The evidence received by us … is that popular cynicism towards public consultation is very strong. The process is widely regarded as meaningless, in that it is often unclear how a consultation process can influence final decisions taken by officials or representatives.
Instead, the decision will be taken by the Pūhoi to Pakiri steering committee, and probably quite soon—feedback on the draft visitor strategy has been requested by 19 September, a bare two weeks after Monday’s presentation. At present, the leading contender is probably Pūhoi to Pakiri. Although that title would be straightforward and relatively non-contentious, the weakness is that it leaves out the name that has developed considerable traction in the wider Auckland region: Matakana. Undoubtedly, it would suit businesses based in the Matakana area, particularly the wine growers instrumental in successfully branding Matakana as a wine subregion.
When the business people concerned employed the hackneyed device of adding Coast to Matakana, they did so to fill the vacuum in geographical nomenclature ignored by a century of local government. But more recently, had the Rodney District Council been working in the best interests of its residents when the Royal Commission on Auckland Governance was deliberating, issues such identifying communities of interest might have been addressed with some authority. Shamefully, the district council squandered its time in an ideologically motivated scramble to secede from regional government, which was doomed before it began. Worse, when it suited its secessionist agenda, the council was prepared to play with alternative names—attempting to portray Rodney as ‘Cerf City’ on Wellington billboards, without a modicum of mandate from Rodney ratepayers.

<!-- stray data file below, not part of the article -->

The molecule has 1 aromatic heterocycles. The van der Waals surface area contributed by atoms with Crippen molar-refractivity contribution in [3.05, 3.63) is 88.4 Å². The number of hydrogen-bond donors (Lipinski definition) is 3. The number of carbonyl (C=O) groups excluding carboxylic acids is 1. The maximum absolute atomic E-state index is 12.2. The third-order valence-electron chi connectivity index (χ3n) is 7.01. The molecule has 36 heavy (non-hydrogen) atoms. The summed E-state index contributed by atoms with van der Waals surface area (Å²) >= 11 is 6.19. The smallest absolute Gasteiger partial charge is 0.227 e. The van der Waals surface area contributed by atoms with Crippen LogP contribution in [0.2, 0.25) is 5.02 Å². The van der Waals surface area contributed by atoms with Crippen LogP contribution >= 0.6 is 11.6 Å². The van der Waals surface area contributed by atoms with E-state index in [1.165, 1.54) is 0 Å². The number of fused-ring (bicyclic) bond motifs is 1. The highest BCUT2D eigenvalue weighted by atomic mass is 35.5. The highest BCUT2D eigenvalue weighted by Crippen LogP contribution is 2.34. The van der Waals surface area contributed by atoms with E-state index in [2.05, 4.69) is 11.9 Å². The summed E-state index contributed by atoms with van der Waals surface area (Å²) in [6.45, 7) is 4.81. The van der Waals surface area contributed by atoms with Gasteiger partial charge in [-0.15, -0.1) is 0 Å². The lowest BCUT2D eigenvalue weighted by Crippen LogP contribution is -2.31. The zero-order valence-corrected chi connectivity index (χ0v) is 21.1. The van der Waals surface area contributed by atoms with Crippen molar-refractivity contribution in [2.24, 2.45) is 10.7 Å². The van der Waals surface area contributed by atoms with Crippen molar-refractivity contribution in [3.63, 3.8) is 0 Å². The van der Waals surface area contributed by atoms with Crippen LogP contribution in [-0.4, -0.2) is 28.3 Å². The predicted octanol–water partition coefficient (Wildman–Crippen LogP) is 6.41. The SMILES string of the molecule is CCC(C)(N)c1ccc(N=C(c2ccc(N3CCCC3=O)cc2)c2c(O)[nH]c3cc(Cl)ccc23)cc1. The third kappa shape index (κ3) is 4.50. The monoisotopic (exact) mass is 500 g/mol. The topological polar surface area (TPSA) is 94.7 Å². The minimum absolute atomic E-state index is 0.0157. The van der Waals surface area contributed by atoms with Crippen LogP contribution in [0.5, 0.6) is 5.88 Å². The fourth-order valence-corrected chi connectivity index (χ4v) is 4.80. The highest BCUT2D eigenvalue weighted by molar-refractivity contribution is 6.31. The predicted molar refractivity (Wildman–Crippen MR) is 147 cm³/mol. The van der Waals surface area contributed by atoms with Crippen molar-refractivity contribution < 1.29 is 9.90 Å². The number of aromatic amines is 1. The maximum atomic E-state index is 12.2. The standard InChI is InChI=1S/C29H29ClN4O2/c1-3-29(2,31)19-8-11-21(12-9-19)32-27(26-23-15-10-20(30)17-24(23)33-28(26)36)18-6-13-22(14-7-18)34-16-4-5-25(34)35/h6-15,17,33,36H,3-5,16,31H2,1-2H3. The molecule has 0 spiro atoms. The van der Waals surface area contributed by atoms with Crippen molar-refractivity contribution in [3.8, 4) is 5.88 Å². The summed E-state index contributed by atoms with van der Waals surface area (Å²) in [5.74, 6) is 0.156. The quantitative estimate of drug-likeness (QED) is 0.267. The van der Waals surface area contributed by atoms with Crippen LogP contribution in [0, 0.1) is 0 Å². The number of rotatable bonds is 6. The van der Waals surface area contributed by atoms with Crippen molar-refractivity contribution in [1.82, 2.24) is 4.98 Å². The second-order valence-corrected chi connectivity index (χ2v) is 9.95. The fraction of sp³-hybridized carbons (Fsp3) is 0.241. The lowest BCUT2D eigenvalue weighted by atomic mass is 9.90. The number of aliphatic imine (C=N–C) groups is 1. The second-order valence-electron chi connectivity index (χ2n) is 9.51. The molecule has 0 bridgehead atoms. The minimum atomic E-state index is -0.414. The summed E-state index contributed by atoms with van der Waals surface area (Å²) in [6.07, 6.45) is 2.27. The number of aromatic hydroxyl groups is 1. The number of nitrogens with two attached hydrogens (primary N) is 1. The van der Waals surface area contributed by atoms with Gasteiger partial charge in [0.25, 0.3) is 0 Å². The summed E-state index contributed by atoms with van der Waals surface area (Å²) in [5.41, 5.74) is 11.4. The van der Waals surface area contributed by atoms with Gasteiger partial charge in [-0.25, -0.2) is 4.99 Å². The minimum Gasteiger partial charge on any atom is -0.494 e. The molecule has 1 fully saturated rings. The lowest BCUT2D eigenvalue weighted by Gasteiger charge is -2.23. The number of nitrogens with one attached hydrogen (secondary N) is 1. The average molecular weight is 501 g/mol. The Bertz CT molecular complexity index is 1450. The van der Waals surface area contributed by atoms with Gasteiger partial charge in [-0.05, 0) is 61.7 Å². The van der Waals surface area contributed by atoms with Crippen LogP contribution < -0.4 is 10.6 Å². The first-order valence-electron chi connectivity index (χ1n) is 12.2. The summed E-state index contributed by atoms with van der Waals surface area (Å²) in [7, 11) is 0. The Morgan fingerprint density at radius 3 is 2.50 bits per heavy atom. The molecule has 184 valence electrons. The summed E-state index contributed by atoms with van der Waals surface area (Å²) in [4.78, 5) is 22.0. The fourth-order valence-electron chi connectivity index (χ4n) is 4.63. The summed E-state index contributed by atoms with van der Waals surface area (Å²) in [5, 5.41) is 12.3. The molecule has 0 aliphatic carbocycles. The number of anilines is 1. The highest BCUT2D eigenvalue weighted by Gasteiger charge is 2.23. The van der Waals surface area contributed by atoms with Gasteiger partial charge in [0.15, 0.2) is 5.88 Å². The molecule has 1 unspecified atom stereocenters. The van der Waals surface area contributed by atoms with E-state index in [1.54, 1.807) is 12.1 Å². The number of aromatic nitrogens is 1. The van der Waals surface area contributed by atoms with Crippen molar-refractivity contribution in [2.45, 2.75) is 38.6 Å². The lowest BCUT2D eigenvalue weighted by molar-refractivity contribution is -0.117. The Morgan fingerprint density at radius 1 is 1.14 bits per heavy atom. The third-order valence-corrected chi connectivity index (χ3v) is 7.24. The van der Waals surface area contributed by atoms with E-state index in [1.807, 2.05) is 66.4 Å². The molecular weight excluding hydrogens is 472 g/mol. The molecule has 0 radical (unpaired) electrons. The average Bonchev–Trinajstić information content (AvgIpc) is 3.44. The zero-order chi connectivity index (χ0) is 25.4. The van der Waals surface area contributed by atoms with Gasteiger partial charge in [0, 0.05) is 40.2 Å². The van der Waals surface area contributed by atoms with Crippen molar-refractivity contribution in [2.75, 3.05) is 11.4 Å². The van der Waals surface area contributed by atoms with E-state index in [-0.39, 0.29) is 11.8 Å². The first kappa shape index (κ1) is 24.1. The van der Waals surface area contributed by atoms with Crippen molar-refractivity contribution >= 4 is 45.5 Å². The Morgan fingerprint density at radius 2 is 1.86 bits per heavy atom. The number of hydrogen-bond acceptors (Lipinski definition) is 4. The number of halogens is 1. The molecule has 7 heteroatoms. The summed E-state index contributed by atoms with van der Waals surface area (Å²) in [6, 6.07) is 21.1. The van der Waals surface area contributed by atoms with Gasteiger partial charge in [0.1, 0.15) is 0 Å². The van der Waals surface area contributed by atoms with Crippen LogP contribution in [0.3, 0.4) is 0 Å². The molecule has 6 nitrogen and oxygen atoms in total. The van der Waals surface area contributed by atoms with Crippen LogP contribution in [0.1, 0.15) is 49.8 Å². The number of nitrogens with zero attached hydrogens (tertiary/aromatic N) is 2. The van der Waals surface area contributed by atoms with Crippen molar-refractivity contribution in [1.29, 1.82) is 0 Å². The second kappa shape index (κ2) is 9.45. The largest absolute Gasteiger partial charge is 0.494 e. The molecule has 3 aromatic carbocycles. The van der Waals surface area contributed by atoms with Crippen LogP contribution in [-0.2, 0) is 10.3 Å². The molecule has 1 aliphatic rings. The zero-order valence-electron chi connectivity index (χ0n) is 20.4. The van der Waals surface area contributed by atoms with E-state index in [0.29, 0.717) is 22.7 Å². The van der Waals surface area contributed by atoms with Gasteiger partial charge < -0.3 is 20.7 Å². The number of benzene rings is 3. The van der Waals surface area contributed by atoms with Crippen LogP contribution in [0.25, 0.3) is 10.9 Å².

The essence of the visitor strategy—more cohesion and collaboration across the Pakiri–Pūhoi region—is entirely sound. And it could work quite well even without branding the area—the area is already too popular as far as some residents are concerned. There is no need for indecent haste by the steering committee to impose a name on the people of the area—as already mentioned, Pūhoi to Pakiri Incorporated can easily become Mahurangi Incorporated, Tamahunga Incorporated or Matakana Incorporated.